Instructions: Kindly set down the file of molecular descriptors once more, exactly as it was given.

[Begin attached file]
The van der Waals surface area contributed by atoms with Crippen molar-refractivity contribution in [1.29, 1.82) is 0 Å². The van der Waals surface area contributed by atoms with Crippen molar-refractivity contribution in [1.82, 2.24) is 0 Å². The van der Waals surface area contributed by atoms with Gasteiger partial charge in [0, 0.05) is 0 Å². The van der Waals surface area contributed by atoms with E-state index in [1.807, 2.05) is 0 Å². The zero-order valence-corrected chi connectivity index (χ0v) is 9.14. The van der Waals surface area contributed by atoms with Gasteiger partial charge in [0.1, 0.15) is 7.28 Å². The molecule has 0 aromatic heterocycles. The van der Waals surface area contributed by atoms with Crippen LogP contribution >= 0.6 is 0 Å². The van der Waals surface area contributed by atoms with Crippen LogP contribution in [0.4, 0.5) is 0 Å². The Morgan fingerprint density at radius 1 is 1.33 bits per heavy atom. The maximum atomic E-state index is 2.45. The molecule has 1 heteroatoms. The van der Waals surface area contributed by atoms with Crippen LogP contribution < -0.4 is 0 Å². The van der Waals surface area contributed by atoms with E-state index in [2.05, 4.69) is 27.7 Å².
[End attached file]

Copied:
The van der Waals surface area contributed by atoms with Crippen molar-refractivity contribution in [1.29, 1.82) is 0 Å². The van der Waals surface area contributed by atoms with Crippen molar-refractivity contribution in [1.82, 2.24) is 0 Å². The van der Waals surface area contributed by atoms with Gasteiger partial charge in [0, 0.05) is 0 Å². The van der Waals surface area contributed by atoms with E-state index in [1.807, 2.05) is 0 Å². The zero-order valence-corrected chi connectivity index (χ0v) is 9.14. The van der Waals surface area contributed by atoms with Gasteiger partial charge in [0.1, 0.15) is 7.28 Å². The molecule has 0 aromatic heterocycles. The van der Waals surface area contributed by atoms with Crippen LogP contribution >= 0.6 is 0 Å². The van der Waals surface area contributed by atoms with Crippen LogP contribution in [0.4, 0.5) is 0 Å². The Morgan fingerprint density at radius 1 is 1.33 bits per heavy atom. The maximum atomic E-state index is 2.45. The molecule has 1 heteroatoms. The van der Waals surface area contributed by atoms with Crippen LogP contribution < -0.4 is 0 Å². The van der Waals surface area contributed by atoms with E-state index in [2.05, 4.69) is 27.7 Å².